A snowball's chance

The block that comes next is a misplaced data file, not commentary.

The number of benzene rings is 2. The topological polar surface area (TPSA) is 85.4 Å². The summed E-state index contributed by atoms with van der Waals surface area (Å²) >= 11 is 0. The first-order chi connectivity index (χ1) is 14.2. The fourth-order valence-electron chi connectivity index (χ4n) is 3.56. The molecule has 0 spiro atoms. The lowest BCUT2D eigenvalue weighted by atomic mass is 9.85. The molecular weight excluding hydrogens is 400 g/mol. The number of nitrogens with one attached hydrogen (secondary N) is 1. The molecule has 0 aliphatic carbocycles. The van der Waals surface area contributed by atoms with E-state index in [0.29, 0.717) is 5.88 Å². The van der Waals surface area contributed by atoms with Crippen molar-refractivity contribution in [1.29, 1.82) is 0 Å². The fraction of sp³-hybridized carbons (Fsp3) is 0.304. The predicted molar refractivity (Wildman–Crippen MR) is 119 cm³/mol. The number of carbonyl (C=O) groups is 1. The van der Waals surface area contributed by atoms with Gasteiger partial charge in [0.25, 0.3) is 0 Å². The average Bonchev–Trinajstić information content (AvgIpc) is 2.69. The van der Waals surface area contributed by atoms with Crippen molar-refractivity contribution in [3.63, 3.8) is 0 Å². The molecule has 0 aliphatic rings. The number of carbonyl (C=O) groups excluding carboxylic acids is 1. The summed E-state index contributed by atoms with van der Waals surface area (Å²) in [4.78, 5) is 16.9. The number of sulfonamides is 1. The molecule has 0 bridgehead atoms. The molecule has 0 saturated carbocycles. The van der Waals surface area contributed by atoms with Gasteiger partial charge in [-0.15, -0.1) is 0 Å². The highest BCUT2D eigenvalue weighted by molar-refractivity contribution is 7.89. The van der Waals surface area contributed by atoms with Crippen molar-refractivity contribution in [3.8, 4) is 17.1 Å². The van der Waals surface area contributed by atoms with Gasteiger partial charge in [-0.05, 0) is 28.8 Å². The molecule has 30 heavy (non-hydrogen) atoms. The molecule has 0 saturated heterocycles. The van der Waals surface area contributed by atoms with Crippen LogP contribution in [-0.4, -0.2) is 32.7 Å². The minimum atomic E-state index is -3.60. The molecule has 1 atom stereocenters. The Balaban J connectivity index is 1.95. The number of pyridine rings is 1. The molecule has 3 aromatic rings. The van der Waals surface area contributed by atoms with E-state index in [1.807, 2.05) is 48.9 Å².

Following PBW's lead, I've decided to give you a story for Blog About Racism Day: When I was eight, my dad took our family up to see the snow. We didn't get snow in LA -- you had to drive two hours to have even a vaguely frosty experience. One of his fellow high school teachers, a black guy named Chuck, invited us up to spend the day at his cabin. Chuck had a son who was maybe one or two years older than me. We hit it off immediately. My brother is seven years older than me; growing up, I often had the feeling he would rather do anything than play with me. Not this kid. Chuck's son spent the whole morning showing me around the cabin, entertaining me, generally being an all-around cool guy. After lunch, we had to hike across the snow for some reason. Chuck wanted to show us something. The adults trudged ahead, the kids lagged behind. I thought it would be fun to have a snowball fight (no doubt thinking, isn't that what we're supposed to do in the snow?), so I tossed one at Chuck's son and missed by a mile. He retaliated, and nailed me in the face with a fist-sized snowball, hard enough to knock my glasses off. Chuck looked back just in time to see this. He didn't know that I'd started the fight, and he didn't ask me if I was hurt. I think he assumed the worst. He started ripping into his son, making the kid feel about two inches tall. I'm sure I tried to stammer out some sort of explanation when Chuck first got rolling, but I don't think I got very far. "Just leave him alone," Chuck told his son, who did just that. The rest of the afternoon, I was on my own. Maybe this story has nothing to do with racism, but I think it does. I don't think Chuck would have blown up at his son if I were another black kid. But I'm white, so he had a different standard for how his son should behave. I felt sad all afternoon. I'd lost a friend, and I was sure it was my fault. I couldn't even bring myself to apologize. It's one of those weird, lingering, regret-filled memories. No happy ending. D.